Sometimes you have visleafs that need to be visible at one time, but hidden at another time. Conditional visibility if you like. The way we do that in HL2 is by using areaportals. Remember what a portal is, and how they are used for visibility? The areaportal is a conditional portal. In it's closed state it acts like a solid wall, meaning it blocks visibility, in it's opened state it acts like any other portal ( allowing visleafs to see through them ). Areaportals are defined by giving a brush the "tools/toolsareaportal"-texture ( all sides of the areaportal brush need to have this texture ) and making the brush a func_areaportal or func_areaportalwindow ( the difference between these two will be explained later ).
However, we have a problem. Areaportals can open or close ingame, and our visibility table ( the table of data containing which visleaf can see which other visleafs ) is static. This clashes somewhere, doesn't it? Nope, it doesn't. Because of one thing: AREAportals. Areaportals divide the level into areas, mini-levels if you like. Each area is a complete mini-level indeed, as each has it's own entities, it's own visleafs, etc. They can even LEAK seperately!
The four (blue) areaportals divide this level into four area's. Topleft, topright, bottomleft, bottomright. Each of these area's must be sealed like a normal level. They can't even leak to each other:
See how the top-left area leaks into the bottom-left area, actually creating a single area? The left areaportal says these two area's must be seperated, but there is only one area ( I failed to seperate both area's with world brushes and areaportals ). This situation is considered as a leak. The pointfile will show a leak from one side of the areaportal to the other. This also explains why areaportals need to be fitted exactly. Any space around them results in a leak, just like above. For instance if you are trying to stop the inside of a house to be rendered don't just put an areaportal in the front door, but also put ones in the backdoor, all the windows and maybe even the chimney. It's very easy to forget an entrance, so be carefull.
If a line can be made from one side of an areaportal to the other side without crossing world-geometry or other areaportals, this areaportal has leaked!
This shows that you can't just place areaportals wherever you like: Each areaportal must seal an area completely. Areaportals are only allowed to touch two area's, no less (this will cause a leak as previously explained) but also no more (you can't have areaportals cross other areaportals or area-dividing world geometry). Since areaportals may span through brushwork, it's also possible to use one areaportal for two doors by stretching the areaportal brush across both doors, if they are next to each other.
If ALL areaportals between the player and a certain area are closed, this area doesn't exist for the renderer. In other words: You must not be able to walk to this area without crossing world geometry or closed areaportals. In the first example that means:
- If only North is open, only the top area's are considered to be drawn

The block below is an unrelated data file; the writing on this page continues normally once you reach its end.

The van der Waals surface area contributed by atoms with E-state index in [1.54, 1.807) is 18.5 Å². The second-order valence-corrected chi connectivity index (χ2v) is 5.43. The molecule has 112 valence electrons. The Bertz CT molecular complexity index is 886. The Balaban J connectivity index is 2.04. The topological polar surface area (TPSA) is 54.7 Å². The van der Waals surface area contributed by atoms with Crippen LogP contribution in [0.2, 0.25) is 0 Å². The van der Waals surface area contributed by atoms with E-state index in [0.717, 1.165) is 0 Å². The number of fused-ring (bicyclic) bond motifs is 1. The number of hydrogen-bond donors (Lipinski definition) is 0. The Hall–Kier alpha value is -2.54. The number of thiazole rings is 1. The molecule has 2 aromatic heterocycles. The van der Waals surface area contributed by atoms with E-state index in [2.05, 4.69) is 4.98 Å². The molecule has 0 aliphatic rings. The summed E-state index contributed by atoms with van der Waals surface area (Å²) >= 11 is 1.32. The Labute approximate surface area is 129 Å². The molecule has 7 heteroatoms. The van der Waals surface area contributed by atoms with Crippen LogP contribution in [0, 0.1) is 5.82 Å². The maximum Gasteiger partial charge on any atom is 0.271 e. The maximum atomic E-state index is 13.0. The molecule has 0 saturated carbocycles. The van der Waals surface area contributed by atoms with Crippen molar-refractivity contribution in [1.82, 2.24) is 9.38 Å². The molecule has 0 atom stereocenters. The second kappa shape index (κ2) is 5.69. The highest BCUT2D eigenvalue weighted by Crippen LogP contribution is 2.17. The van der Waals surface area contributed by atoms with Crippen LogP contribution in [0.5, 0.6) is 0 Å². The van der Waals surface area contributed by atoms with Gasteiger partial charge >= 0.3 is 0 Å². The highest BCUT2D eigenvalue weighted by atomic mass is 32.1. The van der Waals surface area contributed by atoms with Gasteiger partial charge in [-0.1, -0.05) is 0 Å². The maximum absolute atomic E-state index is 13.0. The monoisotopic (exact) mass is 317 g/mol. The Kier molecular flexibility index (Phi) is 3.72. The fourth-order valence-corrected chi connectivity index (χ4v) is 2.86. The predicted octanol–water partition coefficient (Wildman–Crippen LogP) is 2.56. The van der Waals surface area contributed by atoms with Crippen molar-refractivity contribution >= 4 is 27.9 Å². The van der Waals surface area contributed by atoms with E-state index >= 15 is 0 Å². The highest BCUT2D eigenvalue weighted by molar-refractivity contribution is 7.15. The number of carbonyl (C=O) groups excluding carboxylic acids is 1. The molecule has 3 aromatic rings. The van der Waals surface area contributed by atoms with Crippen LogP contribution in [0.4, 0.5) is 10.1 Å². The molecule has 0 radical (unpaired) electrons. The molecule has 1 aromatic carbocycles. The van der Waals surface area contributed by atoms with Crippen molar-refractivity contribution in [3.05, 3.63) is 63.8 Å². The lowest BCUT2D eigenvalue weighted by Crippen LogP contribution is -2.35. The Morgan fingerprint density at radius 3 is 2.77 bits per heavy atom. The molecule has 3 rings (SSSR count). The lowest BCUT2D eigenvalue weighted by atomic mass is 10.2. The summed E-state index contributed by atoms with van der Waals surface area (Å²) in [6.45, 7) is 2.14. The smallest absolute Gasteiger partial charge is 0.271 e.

- If East is open, only the right area's are are considered to be drawn
- If North and East are open, only the bottom-left area isn't considered to be drawn
- If North and East and South are open, all area's are considered to be drawn
Offcourse the normal visleaf visibility rules apply to whatever is considered to be drawn. Areaportals only affect visibility, whatever entity or player is bouncing around in these other area's happily keeps bouncing. Areaportals are NOT solid, you can walk, shoot, bounce or fly straight through them. They won't block light either. Areaportals cause a slight slowdown ingame, but usually this slowdown is much lower than the slowdown caused by any geometry they hide. Still, it's always good to check if the effects of an areaportal are good for the framerate or not. Areaportals are also said to cull visleafs (in their open state), but whether or not this effect is solely caused by the areaportals cutting up any visleaf that touches them is unknown to me.
In multiplayer games, areaportals are considered seperately for every player. That is, if player 1 cannot see area A because of a closed areaportal, then that doesn't mean that player 2 cannot see area A too; Player 2's computer will also determine what area's he can or cannot see, and they don't have to be the same as that of other players. So you don't have to worry about players seeing the rooms around them disappear because an areaportal has closed.
When looking straight at an closed areaportal a player will see either HOM or the skybox, just like with NODRAW-brushes. So unless you want that, you need to cover up your closed areaportals. For instance by a door!
As said earlier, there are two types of areaportals, the normal func_areaportal and the func_areaportalwindow
This areaportal can recieve open and close inputs, so you can use triggers (eg trigger_multple's, doors) to open and close them! They can also be linked to a door so they open when the door is open, and close when the door is closed. The effect is the same for all players in a level though, if the areaportal is open then it's open for all players, and if it's closed it's closed for all players.
Imagine a room behind a solid door: It's stupid to render this room when the door is closed, but even more stupid to not render it when the door is open.
Imagine this room. The player (purple) wouldn't be able to see anything in the room, because the door is closed. However still everything in this room is rendered. If we put an areaportal in the doorway, and link it to the door that gives access to this room, then we can make sure this room is only rendered when the door is open or when the player is INSIDE this room make sure the hallway is only rendered if the door is open.